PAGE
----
It’s been months since my diagnosis—during that time, after a lot of research, I made a decision to pursue a nutritional path to managing the disease over medication. Since that decision, the world has changed quite a bit for me for the better.

I found that the suggested causes and remedies were somewhat related to what started to look like an energy balance for a building. My systems had seriously gotten out of balance on every nutritional and lifestyle level! It’s become clear that my lifestyle for the last 10 or so years has systematically depleted my resources! I was running on fumes.

I felt somewhat consoled and excited by the fact that I knew something about rebalancing a system. I was accustomed to working on getting first to a balanced state through conservation and then eventually to a positive energy balance through consequent repletion. My thoughts were, if you can build a passive house you can rebalance your body, right? And here I went.

I began seeing real parallels between our efforts in the passive building community to rebalance resources with my individual efforts to rebalance my intakes. In each case, the goal is to assure that the taking and the giving is brought back into balance. A global society that constantly over-consumes and dumps tons and tons of carbon into the atmosphere as a result will eventually overwhelm the system and cause its collapse—just like my constantly depleting lifestyle depleted my body—and led to its attack on itself.

We live our lives by constantly going into debt with the planet’s resources (our body is a planetary resource) and think if we can just pay the minimum payment each month it does not matter how big our total balance is. Over-consuming and getting further away from being in balance and zeroing out our account, our modern lifestyles suffer from a similar effect.

I’ve read extensively about the interplay of ultra-busy but sedentary lifestyles and the perils of fast/processed food, factory farms and antibiotics, toxins, and increases in food allergies.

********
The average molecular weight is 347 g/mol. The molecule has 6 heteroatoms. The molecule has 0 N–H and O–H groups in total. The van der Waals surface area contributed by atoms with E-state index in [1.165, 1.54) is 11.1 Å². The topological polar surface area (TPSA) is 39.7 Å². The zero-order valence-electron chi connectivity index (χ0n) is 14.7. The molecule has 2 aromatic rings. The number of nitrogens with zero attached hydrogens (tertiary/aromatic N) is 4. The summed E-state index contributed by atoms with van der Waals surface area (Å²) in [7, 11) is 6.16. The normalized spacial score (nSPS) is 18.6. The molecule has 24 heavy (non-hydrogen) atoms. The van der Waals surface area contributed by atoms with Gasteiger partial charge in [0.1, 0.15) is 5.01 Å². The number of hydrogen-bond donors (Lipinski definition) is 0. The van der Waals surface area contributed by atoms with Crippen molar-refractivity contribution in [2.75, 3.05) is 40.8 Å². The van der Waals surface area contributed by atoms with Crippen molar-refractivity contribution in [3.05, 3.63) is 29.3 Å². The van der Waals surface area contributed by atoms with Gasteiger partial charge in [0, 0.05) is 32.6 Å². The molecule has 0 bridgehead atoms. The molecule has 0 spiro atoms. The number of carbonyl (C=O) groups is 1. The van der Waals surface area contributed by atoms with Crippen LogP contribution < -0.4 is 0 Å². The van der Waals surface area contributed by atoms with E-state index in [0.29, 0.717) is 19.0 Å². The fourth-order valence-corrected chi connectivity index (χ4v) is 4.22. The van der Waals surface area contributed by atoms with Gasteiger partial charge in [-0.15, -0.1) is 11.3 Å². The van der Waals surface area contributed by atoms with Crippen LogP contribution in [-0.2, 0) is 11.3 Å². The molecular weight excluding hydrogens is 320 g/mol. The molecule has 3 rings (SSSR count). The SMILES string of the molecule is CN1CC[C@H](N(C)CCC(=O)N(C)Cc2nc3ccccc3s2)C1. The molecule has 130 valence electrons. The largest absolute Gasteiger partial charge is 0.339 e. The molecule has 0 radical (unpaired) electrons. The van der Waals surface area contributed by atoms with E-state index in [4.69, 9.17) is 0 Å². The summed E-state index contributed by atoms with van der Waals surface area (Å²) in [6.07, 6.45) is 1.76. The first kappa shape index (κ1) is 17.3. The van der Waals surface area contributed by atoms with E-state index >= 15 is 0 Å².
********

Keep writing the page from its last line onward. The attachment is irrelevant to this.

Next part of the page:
I’ve concluded that both MS and climate change are symptoms of excessive in-debtness with ourselves in the name of a convenient modern life style based on consumption, a life out of balance.

Ten years ago I made a resolution as an architect to work exclusively on passive buildings to take responsibility for my share of the rebalancing act. After my MS diagnosis, I made a similar resolution to rebalance my body and lifestyle instead of treating the symptoms with expensive medication and its own side effects. I soon found myself calculating an energy balance for my body, counting all different kinds of fats and oils and balancing them appropriately.  Every day I eat 7-10 servings of fruits and vegetables, multiple grain servings and watch out for a whole set of other interesting nutritional factors to strengthen the brain, rebuild the nervous system, the autoimmune system and the cardiovascular system. I have not been so clear headed, focused and energetic in years. I have lost 30 pounds without trying…but I still have work to do on my exercise regimen.